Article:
Both Tr1-like and Foxp3+ Treg cells are active during human filarial 10, 19–21, and Schistosoma mansoni infections 29, 30, suggesting that Tr1 and Foxp3+ Treg cells act in concert. It is not yet clear, however, what the respective roles of these cells are and whether Foxp3+ Treg cells found during human infections are of natural or adaptive origins. Studies in murine models of helminth infection have defined host-beneficial effects of Treg cells. Both Tr1-like cells 28 and CD4+CD25+Foxp3+ Treg cells play roles in controlling egg-induced pathology during S. mansoni infection 22, 31–36. Strikingly, the increased Treg-cell activity seen during helminth infections can also down-regulate bystander inflammatory responses and can protect against allergic inflammation 26, 42, 43 and intestinal inflammatory disorders 27, 44.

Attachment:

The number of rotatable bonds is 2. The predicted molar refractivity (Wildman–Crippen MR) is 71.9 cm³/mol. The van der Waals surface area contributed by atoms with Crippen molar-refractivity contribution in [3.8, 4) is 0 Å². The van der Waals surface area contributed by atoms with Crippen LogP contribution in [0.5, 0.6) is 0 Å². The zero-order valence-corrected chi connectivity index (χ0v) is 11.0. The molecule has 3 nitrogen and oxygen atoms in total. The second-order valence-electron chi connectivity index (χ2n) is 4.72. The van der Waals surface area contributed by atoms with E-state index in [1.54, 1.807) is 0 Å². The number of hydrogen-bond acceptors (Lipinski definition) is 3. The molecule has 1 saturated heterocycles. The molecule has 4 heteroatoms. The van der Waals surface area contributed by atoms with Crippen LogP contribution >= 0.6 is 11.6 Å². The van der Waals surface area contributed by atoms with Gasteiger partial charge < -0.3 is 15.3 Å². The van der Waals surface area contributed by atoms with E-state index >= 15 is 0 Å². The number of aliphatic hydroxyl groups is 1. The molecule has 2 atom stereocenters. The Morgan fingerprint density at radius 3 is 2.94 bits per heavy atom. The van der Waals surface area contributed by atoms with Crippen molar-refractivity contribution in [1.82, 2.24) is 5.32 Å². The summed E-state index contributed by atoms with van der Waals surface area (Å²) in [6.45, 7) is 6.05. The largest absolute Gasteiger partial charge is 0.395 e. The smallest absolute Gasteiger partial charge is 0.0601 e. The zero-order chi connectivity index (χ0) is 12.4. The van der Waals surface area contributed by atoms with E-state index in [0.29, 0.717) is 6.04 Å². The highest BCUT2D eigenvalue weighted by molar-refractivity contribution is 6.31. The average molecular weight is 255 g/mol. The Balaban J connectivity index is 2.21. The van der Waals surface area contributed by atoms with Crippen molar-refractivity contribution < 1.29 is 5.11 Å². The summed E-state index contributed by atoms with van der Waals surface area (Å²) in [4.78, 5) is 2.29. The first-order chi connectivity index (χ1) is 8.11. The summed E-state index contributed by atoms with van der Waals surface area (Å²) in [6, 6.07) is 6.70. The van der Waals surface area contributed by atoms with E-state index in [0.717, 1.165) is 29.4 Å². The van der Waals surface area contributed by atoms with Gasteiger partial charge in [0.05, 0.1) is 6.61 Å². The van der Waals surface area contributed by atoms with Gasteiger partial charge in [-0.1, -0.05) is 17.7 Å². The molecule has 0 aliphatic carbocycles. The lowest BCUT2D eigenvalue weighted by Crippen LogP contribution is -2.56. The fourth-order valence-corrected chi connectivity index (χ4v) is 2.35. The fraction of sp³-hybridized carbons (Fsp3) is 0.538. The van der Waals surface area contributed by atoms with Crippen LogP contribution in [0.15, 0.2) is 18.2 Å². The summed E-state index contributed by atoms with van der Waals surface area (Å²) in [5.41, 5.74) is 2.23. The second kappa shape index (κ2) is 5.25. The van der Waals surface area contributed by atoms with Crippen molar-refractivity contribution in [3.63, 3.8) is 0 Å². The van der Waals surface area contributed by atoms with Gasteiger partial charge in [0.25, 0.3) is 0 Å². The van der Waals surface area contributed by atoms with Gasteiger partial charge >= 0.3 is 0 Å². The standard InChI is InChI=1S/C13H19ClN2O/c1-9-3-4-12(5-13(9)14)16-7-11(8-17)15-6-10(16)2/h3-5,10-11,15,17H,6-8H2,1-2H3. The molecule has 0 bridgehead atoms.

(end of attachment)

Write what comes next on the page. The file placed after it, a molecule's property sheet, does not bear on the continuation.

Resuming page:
The counter side is that while Treg cells may forestall pathogenesis, they can also inhibit protective immunity impeding effective parasite killing 39. This trade-off is apparent during S. mansoni infection, in which depletion of CD25+ Treg cells increases liver pathology while reducing the host's egg burden, indicating that the beneficial anti-inflammatory role of Treg is at a cost to protective immunity 32. The down-regulation of protective immunity may not just reflect a host compromise, however, and the presence of immunomodulatory Treg-cell population provides a potential Achilles heel for parasites to exploit. Helminth parasites produce homologues of mammalian TGF-β 45–47 of which at least one is able to bind human TGF-β receptors 46, 47 and could potentially directly drive a host Treg-cell response.